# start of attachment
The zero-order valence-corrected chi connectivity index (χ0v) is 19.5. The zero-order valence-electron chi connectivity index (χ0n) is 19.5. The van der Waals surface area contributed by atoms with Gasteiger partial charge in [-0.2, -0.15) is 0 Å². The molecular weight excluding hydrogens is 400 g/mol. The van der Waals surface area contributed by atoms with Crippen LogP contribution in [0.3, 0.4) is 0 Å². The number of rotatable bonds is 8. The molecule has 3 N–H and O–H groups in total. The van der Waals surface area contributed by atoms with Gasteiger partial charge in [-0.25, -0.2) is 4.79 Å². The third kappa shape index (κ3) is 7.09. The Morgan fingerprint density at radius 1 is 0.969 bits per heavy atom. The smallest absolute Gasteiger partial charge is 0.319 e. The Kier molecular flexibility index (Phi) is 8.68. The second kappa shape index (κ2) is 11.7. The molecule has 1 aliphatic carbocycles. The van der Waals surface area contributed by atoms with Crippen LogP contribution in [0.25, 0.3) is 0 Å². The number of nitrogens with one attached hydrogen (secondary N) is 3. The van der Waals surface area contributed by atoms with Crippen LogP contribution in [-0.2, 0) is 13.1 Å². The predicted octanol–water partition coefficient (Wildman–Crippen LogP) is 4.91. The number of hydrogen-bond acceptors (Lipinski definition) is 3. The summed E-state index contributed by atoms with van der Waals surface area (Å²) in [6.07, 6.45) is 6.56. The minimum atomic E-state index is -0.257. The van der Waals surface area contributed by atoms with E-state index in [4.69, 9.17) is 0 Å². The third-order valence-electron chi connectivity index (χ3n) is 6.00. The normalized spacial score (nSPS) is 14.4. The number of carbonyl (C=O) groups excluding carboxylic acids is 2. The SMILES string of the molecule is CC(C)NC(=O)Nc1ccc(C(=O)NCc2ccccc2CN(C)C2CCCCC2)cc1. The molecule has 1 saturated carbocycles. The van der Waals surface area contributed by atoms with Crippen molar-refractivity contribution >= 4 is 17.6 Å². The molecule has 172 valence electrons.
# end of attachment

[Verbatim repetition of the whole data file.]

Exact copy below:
The zero-order valence-corrected chi connectivity index (χ0v) is 19.5. The zero-order valence-electron chi connectivity index (χ0n) is 19.5. The van der Waals surface area contributed by atoms with Gasteiger partial charge in [-0.2, -0.15) is 0 Å². The molecular weight excluding hydrogens is 400 g/mol. The van der Waals surface area contributed by atoms with Crippen LogP contribution in [0.3, 0.4) is 0 Å². The number of rotatable bonds is 8. The molecule has 3 N–H and O–H groups in total. The van der Waals surface area contributed by atoms with Gasteiger partial charge in [-0.25, -0.2) is 4.79 Å². The third kappa shape index (κ3) is 7.09. The Morgan fingerprint density at radius 1 is 0.969 bits per heavy atom. The smallest absolute Gasteiger partial charge is 0.319 e. The Kier molecular flexibility index (Phi) is 8.68. The second kappa shape index (κ2) is 11.7. The molecule has 1 aliphatic carbocycles. The van der Waals surface area contributed by atoms with Crippen LogP contribution in [0.25, 0.3) is 0 Å². The number of nitrogens with one attached hydrogen (secondary N) is 3. The van der Waals surface area contributed by atoms with Crippen LogP contribution in [-0.2, 0) is 13.1 Å². The predicted octanol–water partition coefficient (Wildman–Crippen LogP) is 4.91. The number of hydrogen-bond acceptors (Lipinski definition) is 3. The summed E-state index contributed by atoms with van der Waals surface area (Å²) in [6.07, 6.45) is 6.56. The minimum atomic E-state index is -0.257. The van der Waals surface area contributed by atoms with E-state index in [4.69, 9.17) is 0 Å². The third-order valence-electron chi connectivity index (χ3n) is 6.00. The normalized spacial score (nSPS) is 14.4. The number of carbonyl (C=O) groups excluding carboxylic acids is 2. The SMILES string of the molecule is CC(C)NC(=O)Nc1ccc(C(=O)NCc2ccccc2CN(C)C2CCCCC2)cc1. The molecule has 1 saturated carbocycles. The van der Waals surface area contributed by atoms with Crippen molar-refractivity contribution >= 4 is 17.6 Å². The molecule has 172 valence electrons.